Diablo III After the Auction House

It’s a real sign of the times that a large company like Blizzard can react to feedback on the controversial Auction House feature in Diablo III, and ostensibly compromise the original vision of the game and its business model going forward. It certainly seemed like the kind of thing that was here to stay, given that it resolved the grey-market sale of in-game goods, and gave Blizzard a cut as well, so it’s worth applauding the wardens of the series for pushing to simply make the actual playing of the game that much better.

I should mention that I didn’t play the original Diablo, or Diablo II, but I have played other similar games, such as Torchlight, enough that I feel like I know something about the legacy of those games. I played Diablo III around launch and had a pretty good time with it, starting the game with several of the available classes before settling on the Wizard and playing through the content about 1 and a half times. I can’t say I felt too much like the loot in Diablo III wasn’t good enough often enough, or that the scaling of loot felt unbalanced – I was keeping up with the difficulty of the content, and that’s what mattered. However, I would say that the very existence of the Auction House changed my thinking about loot I wasn’t going to use for myself. This meant knowing what was important to all classes – what stats to look out for on item drops – and holding onto those items; after all, I wouldn’t be taking advantage of a major feature of the game if I didn’t. As you might expect, this made the process of loot sorting that much more tedious, because none of the comparison features in place were there to help you decide what’s good for other classes. The fun was sapped out of the game, and it became more and more about the money. I’m sure that aspect was fun for some, but it fundamentally changed how I played the game in a way that would eventually lead to something resembling workflow optimization. Gross.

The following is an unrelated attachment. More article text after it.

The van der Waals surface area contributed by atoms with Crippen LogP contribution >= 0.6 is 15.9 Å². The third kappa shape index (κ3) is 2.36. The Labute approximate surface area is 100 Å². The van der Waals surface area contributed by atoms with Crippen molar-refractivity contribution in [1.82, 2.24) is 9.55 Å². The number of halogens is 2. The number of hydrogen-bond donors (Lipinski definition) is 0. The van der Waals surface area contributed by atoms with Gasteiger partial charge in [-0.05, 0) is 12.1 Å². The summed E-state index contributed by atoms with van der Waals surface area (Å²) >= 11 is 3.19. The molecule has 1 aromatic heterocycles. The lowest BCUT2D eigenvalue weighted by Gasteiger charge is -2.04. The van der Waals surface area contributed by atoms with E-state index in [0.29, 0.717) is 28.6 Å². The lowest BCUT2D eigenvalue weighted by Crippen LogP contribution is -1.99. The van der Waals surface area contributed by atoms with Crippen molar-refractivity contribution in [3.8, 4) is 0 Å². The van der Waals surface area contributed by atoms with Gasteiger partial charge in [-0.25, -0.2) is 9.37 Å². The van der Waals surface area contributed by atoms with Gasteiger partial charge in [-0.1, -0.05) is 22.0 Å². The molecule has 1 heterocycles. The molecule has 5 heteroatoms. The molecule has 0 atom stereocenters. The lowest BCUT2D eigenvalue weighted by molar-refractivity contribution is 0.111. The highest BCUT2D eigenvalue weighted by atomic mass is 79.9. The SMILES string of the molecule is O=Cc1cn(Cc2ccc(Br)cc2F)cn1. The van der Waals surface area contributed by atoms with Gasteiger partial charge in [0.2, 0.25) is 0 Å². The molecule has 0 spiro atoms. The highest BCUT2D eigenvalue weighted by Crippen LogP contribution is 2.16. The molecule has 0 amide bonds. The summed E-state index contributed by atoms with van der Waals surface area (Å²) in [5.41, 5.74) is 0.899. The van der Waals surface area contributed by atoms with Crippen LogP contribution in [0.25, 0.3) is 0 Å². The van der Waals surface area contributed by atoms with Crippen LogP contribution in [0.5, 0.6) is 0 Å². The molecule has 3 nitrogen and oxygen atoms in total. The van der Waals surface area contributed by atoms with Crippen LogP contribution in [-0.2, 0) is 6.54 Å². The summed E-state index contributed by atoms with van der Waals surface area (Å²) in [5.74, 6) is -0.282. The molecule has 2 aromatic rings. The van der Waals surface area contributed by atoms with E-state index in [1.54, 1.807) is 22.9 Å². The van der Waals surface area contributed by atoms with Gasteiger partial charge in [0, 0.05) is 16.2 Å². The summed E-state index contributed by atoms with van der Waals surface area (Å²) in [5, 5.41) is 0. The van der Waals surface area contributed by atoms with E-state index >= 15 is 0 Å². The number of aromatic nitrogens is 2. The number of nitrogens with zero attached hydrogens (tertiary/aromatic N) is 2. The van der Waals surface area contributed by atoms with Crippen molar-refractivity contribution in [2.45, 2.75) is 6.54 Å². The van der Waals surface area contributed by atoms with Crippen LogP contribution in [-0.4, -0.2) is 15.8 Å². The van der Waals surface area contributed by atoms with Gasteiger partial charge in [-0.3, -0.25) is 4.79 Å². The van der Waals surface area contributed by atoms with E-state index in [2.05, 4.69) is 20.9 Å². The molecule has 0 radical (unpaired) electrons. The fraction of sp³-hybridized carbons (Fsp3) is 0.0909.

I’m happy to say that with the advent of Blizzard’s “Loot 2.0,” the game has returned to feeling like a game. The first few hours of time with this update were filled with finding loot that was so much better than what I had, it felt like some big apology, and now that the Auction House is removed, if I find anything that’s not better, it gets immediately trashed. It is as though I am the center of my Diablo experience again, never sparing a thought for the real-world ramifications of that axe I found, or this Crossbow of the Bear’s Lamenting Tide – it’s all about what I need so I can get to slaying more demons, and in the end, isn’t that all any of us wants?